Parasurama – founder of Kerala, the short-tempered warrior-sage regarded as the incarnation of Vishnu. After defeating the Kshathriya Kings, the sage approached the wise men for penance. As a Self-mortification he was advised to create a land for Brahmins. He readily agreed and meditated at Gokarnam, (considered to be the end of land). After getting the booms from Varuna, the God of the Oceans and Bhumidevi, the Goddess of earth, he proceeded to Kanya Kumari (Cape Comorin) and threw his battle-axe northwards across the waters. The waters subsided and what was left over was called the land of Parasurama, that is today’s Kerala. According to another popular legend, the Asura king Mahabali ruled Kerala in the Golden Age. Vamana, the fifth avatar of Lord Vishnu, sent Mahabali to the netherworld. His return every year to his kingdom is celebrated as Onam.
Geologists have pointed out that the elevation of Kerala from the sea was the result of some seismic activity, either suddenly or gradually. Another Thoughts prevailing in scientific society is the rivers of Kerala emptying into the Arabian seas bring down enormous quantities of silt from the hills. The ocean currents transport quantities of sand towards the shore. The coastal portions could well be due to the accumulation of this still over thousands of years.
The name of the state of Kerala has been taken from the word Keralaputra (land of the sons of Cheras), as mentioned in one of the Ashokan edicts dating back to 273-236 BC. There is not much known about the history of this region of the period after the Ashokan edicts, except the fact that there was extensive trading with the Romans from this region. Chera was the first large empire that took roots in this state, and continued to use Tamil till 7th century as their administrative language. This shows the influence and power that Tamils exerted over this region. Cheras established a wide network of trade links not only with Indian businessmen, but also with countries outside ranging from Sumatra to Cordoba. The Chera power declined in the 10th century AD, after Cholas, the rulers of Tamil Nadu, were successful in overthrowing the dynasty.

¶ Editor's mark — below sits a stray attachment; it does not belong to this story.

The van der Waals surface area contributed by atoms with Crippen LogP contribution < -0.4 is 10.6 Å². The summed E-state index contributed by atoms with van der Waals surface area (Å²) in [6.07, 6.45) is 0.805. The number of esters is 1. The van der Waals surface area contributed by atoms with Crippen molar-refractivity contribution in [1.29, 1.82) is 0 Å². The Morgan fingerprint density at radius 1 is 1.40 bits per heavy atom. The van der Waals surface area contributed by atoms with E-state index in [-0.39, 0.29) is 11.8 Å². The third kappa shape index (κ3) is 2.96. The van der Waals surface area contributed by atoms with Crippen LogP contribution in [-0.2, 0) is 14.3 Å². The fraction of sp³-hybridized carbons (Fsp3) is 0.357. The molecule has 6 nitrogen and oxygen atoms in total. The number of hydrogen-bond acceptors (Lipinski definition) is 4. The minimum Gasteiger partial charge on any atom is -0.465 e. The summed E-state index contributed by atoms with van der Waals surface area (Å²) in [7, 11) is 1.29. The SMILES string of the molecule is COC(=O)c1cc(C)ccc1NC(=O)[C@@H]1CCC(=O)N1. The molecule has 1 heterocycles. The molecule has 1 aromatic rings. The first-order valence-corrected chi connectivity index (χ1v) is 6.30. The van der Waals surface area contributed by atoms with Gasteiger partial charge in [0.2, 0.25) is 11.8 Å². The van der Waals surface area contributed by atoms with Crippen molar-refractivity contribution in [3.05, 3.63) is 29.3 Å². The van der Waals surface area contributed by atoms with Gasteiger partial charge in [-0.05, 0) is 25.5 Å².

After the decline of Cholas in the 11th century, gradually political power in the state went into the hands of the Zamorin of Calicut. In 1496, Vasco da Gama became the first European to find a route to India through sea and started a long-time fight for the power in this region between the Portuguese, British, and Dutch. This fight marginalized the local powers, though the Zamorin made a fight back in the early 17th century when they gained the external support from the Dutch and British in return for trading rights from Kerala.
For a brief period in the middle of 18th century AD, Travancore, with the help of petty kingdoms, tried to control the political power of Kerala. Haider Ali and Tipu Sultan also tried to annex the areas in the south of Travancore, but could not fulfil their dream as they were attacked by the British from the east and had to withdraw. The local chieftains in Kerala looked up to the British to save them from the wrath of Tipu and consequently the British took control of the forts previously held by Tipu. After Tipu’s first defeat by the British, the Seringpatnam Treaty brought all the captured parts of Kerala directly under the British and Travancore and Kochi became princely states under the British.